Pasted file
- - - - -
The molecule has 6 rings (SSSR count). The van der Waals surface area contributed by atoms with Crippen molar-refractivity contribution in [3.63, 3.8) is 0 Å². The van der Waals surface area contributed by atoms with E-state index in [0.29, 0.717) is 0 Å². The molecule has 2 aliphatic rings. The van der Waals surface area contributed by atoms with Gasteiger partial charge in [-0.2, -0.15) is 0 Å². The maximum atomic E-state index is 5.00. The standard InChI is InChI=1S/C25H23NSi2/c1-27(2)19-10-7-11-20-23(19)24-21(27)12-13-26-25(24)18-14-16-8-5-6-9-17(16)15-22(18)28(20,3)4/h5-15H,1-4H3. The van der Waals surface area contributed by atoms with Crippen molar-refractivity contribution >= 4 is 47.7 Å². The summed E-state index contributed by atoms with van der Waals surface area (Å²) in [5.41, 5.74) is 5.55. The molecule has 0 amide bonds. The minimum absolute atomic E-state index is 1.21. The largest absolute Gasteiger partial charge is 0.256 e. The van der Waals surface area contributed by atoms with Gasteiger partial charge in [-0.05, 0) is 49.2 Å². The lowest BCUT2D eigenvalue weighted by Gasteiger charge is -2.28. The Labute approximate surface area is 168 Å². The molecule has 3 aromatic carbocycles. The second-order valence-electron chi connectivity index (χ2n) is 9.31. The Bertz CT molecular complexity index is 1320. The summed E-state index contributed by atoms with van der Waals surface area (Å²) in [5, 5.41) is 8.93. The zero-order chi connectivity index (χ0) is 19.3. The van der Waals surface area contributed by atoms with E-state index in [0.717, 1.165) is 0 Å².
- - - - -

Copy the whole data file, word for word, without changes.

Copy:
The molecule has 6 rings (SSSR count). The van der Waals surface area contributed by atoms with Crippen molar-refractivity contribution in [3.63, 3.8) is 0 Å². The van der Waals surface area contributed by atoms with E-state index in [0.29, 0.717) is 0 Å². The molecule has 2 aliphatic rings. The van der Waals surface area contributed by atoms with Gasteiger partial charge in [-0.2, -0.15) is 0 Å². The maximum atomic E-state index is 5.00. The standard InChI is InChI=1S/C25H23NSi2/c1-27(2)19-10-7-11-20-23(19)24-21(27)12-13-26-25(24)18-14-16-8-5-6-9-17(16)15-22(18)28(20,3)4/h5-15H,1-4H3. The van der Waals surface area contributed by atoms with Crippen molar-refractivity contribution >= 4 is 47.7 Å². The summed E-state index contributed by atoms with van der Waals surface area (Å²) in [5.41, 5.74) is 5.55. The molecule has 0 amide bonds. The minimum absolute atomic E-state index is 1.21. The largest absolute Gasteiger partial charge is 0.256 e. The van der Waals surface area contributed by atoms with Gasteiger partial charge in [-0.05, 0) is 49.2 Å². The lowest BCUT2D eigenvalue weighted by Gasteiger charge is -2.28. The Labute approximate surface area is 168 Å². The molecule has 3 aromatic carbocycles. The second-order valence-electron chi connectivity index (χ2n) is 9.31. The Bertz CT molecular complexity index is 1320. The summed E-state index contributed by atoms with van der Waals surface area (Å²) in [5, 5.41) is 8.93. The zero-order chi connectivity index (χ0) is 19.3. The van der Waals surface area contributed by atoms with E-state index in [0.717, 1.165) is 0 Å².